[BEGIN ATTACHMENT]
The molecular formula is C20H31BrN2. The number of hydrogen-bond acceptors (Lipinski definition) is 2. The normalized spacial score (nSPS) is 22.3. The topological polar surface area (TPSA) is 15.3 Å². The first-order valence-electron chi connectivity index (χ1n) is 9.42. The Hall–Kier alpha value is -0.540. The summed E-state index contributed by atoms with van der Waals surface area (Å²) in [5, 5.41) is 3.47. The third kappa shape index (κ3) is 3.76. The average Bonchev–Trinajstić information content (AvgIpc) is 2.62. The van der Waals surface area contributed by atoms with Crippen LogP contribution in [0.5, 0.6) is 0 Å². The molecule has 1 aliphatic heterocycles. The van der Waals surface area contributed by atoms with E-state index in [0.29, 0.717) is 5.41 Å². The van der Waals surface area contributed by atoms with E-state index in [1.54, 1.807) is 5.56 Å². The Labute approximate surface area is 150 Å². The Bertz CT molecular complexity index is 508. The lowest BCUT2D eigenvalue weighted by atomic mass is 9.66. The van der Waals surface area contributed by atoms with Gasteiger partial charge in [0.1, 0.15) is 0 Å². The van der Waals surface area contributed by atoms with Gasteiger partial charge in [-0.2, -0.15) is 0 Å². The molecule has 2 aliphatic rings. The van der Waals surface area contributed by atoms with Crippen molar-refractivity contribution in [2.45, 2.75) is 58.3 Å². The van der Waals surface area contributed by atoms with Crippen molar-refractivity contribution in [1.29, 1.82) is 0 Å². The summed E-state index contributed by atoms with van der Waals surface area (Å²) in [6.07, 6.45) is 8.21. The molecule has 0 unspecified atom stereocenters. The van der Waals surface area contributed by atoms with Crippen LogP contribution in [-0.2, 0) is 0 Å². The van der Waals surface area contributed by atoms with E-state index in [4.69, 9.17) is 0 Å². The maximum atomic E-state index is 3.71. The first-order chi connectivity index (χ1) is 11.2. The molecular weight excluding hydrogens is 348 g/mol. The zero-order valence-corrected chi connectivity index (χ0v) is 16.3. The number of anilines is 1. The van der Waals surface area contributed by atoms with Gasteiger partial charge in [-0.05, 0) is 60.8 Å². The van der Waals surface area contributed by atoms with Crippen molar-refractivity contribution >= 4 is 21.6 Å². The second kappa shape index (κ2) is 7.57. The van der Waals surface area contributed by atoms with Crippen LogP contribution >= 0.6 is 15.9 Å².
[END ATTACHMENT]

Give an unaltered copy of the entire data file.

The molecular formula is C20H31BrN2. The number of hydrogen-bond acceptors (Lipinski definition) is 2. The normalized spacial score (nSPS) is 22.3. The topological polar surface area (TPSA) is 15.3 Å². The first-order valence-electron chi connectivity index (χ1n) is 9.42. The Hall–Kier alpha value is -0.540. The summed E-state index contributed by atoms with van der Waals surface area (Å²) in [5, 5.41) is 3.47. The third kappa shape index (κ3) is 3.76. The average Bonchev–Trinajstić information content (AvgIpc) is 2.62. The van der Waals surface area contributed by atoms with Crippen LogP contribution in [0.5, 0.6) is 0 Å². The molecule has 1 aliphatic heterocycles. The van der Waals surface area contributed by atoms with E-state index in [0.29, 0.717) is 5.41 Å². The van der Waals surface area contributed by atoms with E-state index in [1.54, 1.807) is 5.56 Å². The Labute approximate surface area is 150 Å². The Bertz CT molecular complexity index is 508. The lowest BCUT2D eigenvalue weighted by atomic mass is 9.66. The van der Waals surface area contributed by atoms with Gasteiger partial charge in [0.1, 0.15) is 0 Å². The van der Waals surface area contributed by atoms with Gasteiger partial charge in [-0.2, -0.15) is 0 Å². The molecule has 2 aliphatic rings. The van der Waals surface area contributed by atoms with Crippen molar-refractivity contribution in [2.45, 2.75) is 58.3 Å². The van der Waals surface area contributed by atoms with Crippen molar-refractivity contribution in [1.29, 1.82) is 0 Å². The summed E-state index contributed by atoms with van der Waals surface area (Å²) in [6.07, 6.45) is 8.21. The molecule has 0 unspecified atom stereocenters. The van der Waals surface area contributed by atoms with Crippen LogP contribution in [-0.2, 0) is 0 Å². The van der Waals surface area contributed by atoms with E-state index in [4.69, 9.17) is 0 Å². The maximum atomic E-state index is 3.71. The first-order chi connectivity index (χ1) is 11.2. The molecular weight excluding hydrogens is 348 g/mol. The zero-order valence-corrected chi connectivity index (χ0v) is 16.3. The number of anilines is 1. The van der Waals surface area contributed by atoms with Gasteiger partial charge in [-0.05, 0) is 60.8 Å². The van der Waals surface area contributed by atoms with Crippen molar-refractivity contribution >= 4 is 21.6 Å². The second kappa shape index (κ2) is 7.57. The van der Waals surface area contributed by atoms with Crippen LogP contribution >= 0.6 is 15.9 Å².